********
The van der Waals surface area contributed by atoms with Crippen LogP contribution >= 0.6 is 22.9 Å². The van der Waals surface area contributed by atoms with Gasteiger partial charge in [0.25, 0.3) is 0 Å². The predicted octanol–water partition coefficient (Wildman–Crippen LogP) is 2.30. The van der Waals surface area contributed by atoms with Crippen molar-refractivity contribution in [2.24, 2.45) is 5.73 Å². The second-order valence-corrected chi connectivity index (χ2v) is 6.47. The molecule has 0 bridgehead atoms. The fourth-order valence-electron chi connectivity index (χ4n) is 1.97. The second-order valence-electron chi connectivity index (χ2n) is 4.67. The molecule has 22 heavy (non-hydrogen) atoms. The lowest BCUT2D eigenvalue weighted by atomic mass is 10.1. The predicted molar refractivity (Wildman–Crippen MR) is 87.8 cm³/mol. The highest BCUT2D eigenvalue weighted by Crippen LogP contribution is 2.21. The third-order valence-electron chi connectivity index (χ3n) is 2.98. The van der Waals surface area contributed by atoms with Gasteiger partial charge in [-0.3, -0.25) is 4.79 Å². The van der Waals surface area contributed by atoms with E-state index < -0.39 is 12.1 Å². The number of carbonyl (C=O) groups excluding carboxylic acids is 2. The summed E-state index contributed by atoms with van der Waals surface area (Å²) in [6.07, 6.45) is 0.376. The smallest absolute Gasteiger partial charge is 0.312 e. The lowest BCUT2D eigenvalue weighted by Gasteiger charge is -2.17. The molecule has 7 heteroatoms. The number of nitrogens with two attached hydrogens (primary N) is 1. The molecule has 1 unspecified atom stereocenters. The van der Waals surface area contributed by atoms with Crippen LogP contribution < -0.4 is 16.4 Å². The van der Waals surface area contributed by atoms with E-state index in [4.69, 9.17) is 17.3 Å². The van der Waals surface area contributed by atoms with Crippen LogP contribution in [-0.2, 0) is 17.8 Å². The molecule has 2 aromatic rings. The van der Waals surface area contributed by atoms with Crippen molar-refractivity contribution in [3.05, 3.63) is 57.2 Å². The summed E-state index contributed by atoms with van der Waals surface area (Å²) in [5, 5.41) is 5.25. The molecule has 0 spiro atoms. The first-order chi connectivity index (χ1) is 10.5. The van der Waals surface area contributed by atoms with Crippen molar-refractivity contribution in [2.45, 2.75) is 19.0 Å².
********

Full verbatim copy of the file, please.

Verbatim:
The van der Waals surface area contributed by atoms with Crippen LogP contribution >= 0.6 is 22.9 Å². The van der Waals surface area contributed by atoms with Gasteiger partial charge in [0.25, 0.3) is 0 Å². The predicted octanol–water partition coefficient (Wildman–Crippen LogP) is 2.30. The van der Waals surface area contributed by atoms with Crippen molar-refractivity contribution in [2.24, 2.45) is 5.73 Å². The second-order valence-corrected chi connectivity index (χ2v) is 6.47. The molecule has 0 bridgehead atoms. The fourth-order valence-electron chi connectivity index (χ4n) is 1.97. The second-order valence-electron chi connectivity index (χ2n) is 4.67. The molecule has 22 heavy (non-hydrogen) atoms. The lowest BCUT2D eigenvalue weighted by atomic mass is 10.1. The predicted molar refractivity (Wildman–Crippen MR) is 87.8 cm³/mol. The highest BCUT2D eigenvalue weighted by Crippen LogP contribution is 2.21. The third-order valence-electron chi connectivity index (χ3n) is 2.98. The van der Waals surface area contributed by atoms with Gasteiger partial charge in [-0.3, -0.25) is 4.79 Å². The van der Waals surface area contributed by atoms with E-state index < -0.39 is 12.1 Å². The number of carbonyl (C=O) groups excluding carboxylic acids is 2. The summed E-state index contributed by atoms with van der Waals surface area (Å²) in [6.07, 6.45) is 0.376. The smallest absolute Gasteiger partial charge is 0.312 e. The lowest BCUT2D eigenvalue weighted by Gasteiger charge is -2.17. The molecule has 7 heteroatoms. The number of nitrogens with two attached hydrogens (primary N) is 1. The molecule has 1 unspecified atom stereocenters. The van der Waals surface area contributed by atoms with Crippen LogP contribution < -0.4 is 16.4 Å². The van der Waals surface area contributed by atoms with E-state index in [4.69, 9.17) is 17.3 Å². The van der Waals surface area contributed by atoms with Crippen LogP contribution in [-0.2, 0) is 17.8 Å². The molecule has 2 aromatic rings. The van der Waals surface area contributed by atoms with Crippen molar-refractivity contribution in [3.05, 3.63) is 57.2 Å². The summed E-state index contributed by atoms with van der Waals surface area (Å²) in [5, 5.41) is 5.25. The molecule has 0 spiro atoms. The first-order chi connectivity index (χ1) is 10.5. The van der Waals surface area contributed by atoms with Crippen molar-refractivity contribution in [2.45, 2.75) is 19.0 Å².